November 17, 2014
by TIM CUSHING
Refuses to acknowledge program exists
Image Credit: Wikimedia Commons
The Justice Department has been summoned to say a few words in defense of the US Marshals’ Cessna-mounted cell tower spoofers. And while it tried to leave a lot unsaid, it actually said quite a bit.
The Justice Department, without formally acknowledging the existence of the program, defended the legality of the operation by the U.S. Marshals Service, saying the agency doesn’t maintain a database of everyday Americans’ cellphones.
Because America’s criminal element is forever only moments away from permanently escaping the grasp of law enforcement, the DOJ has refused to confirm or deny the existence of technology everyone already knows exists — IMSI catchers and single-engine aircraft. The DOJ’s caginess is commendable. I’m sorry, I mean ridiculous. Here’s the same official further protecting and defending The Program That Dare Not Confirm Its Existence, using statements that indicate the program exposed by the Wall Street Journal not only exists, but functions pretty much as described.
A Justice Department official on Friday refused to confirm or deny the existence of such a program, because doing so would allow criminals to better evade law enforcement. But the official said it would be “utterly false’’ to conflate the law-enforcement program with the collection of bulk telephone records by the National Security Agency, a controversial program already being challenged in the courts and by some members of Congress.
No one’s conflating the feds’ airborne ‘Stingray’ with the NSA’s ongoing bulk phone records collections. All people have done is note that surveillance technology of this sort has the ability to collect (and store) millions of unrelated phone records in a very short period of time.
Furthermore, the unnamed official would like us to remember that this program [WHICH MAY NOT EXIST I DON’T EVEN KNOW] is completely legal [PROBABLY TWICE AS LEGAL AS THE NSA’S PHONE THING IF THIS IS HAPPENING WHICH IT MAY NOT BE].
The official didn’t address the issue of how much data, if any, is held on the dirtboxes by law-enforcement officials but said the agency doesn’t maintain any databases of general public cellphone information and said any activity is legal and “subject to court approval.’’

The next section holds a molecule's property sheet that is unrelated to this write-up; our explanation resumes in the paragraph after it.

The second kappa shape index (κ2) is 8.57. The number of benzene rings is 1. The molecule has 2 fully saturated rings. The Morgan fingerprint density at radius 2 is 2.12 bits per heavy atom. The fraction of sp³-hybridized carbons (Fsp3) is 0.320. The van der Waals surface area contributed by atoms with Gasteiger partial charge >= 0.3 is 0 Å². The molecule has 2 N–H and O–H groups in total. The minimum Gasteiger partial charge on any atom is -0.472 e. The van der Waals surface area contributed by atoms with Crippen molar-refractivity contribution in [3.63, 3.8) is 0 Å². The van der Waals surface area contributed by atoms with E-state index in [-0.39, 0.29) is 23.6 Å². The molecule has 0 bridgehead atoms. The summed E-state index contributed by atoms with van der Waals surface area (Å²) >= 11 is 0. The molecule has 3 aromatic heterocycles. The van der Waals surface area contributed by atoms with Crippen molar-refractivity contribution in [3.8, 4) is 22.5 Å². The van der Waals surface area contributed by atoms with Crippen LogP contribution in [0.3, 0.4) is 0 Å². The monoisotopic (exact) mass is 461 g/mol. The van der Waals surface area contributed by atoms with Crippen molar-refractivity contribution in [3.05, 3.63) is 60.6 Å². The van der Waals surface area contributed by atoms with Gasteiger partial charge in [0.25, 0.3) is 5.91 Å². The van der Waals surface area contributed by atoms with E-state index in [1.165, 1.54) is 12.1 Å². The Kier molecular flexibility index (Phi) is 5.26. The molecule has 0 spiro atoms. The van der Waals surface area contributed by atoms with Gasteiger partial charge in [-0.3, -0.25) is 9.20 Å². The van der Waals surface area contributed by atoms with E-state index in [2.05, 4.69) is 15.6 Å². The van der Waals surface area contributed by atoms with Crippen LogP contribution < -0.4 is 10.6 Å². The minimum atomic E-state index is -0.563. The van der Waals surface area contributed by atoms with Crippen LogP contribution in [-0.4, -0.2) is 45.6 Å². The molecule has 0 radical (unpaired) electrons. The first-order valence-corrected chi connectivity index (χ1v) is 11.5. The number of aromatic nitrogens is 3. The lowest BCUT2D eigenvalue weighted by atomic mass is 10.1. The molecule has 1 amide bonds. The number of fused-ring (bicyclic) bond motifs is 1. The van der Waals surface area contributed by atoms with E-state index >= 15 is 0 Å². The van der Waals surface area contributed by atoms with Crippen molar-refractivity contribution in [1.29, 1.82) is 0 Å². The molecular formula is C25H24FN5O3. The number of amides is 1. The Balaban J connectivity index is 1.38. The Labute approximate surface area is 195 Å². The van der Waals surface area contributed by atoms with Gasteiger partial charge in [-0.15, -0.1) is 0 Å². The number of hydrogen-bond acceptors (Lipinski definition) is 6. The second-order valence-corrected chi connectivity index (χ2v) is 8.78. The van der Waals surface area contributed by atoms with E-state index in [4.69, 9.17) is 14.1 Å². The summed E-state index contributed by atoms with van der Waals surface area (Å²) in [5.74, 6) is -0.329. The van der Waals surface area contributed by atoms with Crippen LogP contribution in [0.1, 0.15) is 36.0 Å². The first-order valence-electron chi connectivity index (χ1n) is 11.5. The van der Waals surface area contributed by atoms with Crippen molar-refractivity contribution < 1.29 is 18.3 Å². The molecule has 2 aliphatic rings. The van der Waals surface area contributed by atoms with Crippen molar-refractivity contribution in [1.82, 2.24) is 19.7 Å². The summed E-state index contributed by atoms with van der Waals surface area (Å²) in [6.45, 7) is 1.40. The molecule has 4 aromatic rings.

Other officials — also unnamed — have stepped up (sort of… in a spineless, anonymous way) to let critics know that the program that has never been officially acknowledged is pretty good at catching bad guys.
The program’s defenders say it has been an effective way of catching fugitives, including drug suspects and suspected killers…
Like the following notorious criminals:
…but they declined to provide specific examples in which it was used.
Probably because it may or may not exist, etc.
Officials familiar with the program noted that it was “minimally intrusive,” while simultaneously having an effective range that covers “most of the US population.” It may not be the NSA’s bulk records program, but it’s not exactly in any danger of being championed by civil liberties advocates.
Here are a few government officials who aren’t familiar with the implausibly denied program.
“We were not aware of this activity,’’ said Kim Hart, a spokeswoman for the FCC, which licenses and regulates cell-service providers.
Another IMSI catcher and another FCC denial. It appears that staying ahead of criminals also means withholding information (or directly lying to) regulatory agencies — which is probably not that big of a deal when you’ve spent years lying to judges.
And you can add legislators to the long list of those whose first exposure to the US Marshals’ “dirtboxes” came via the Wall Street Journal. Senators Edward Markey and Al Franken have both offered statements expressing their concerns about law enforcement’s willingness to sacrifice the public’s privacy for investigative efficiency.
The DOJ official who claimed this program is “subject to court approval” is being either blithely disingenuous or wholly dishonest. If this investigative technology had ever been approved by our nation’s courts, we would have heard of it long before now. This dearth of information indicates that the Marshals’ use of airborne IMSI catchers has been withheld the same way the use of its earthbound version has been over the past several years.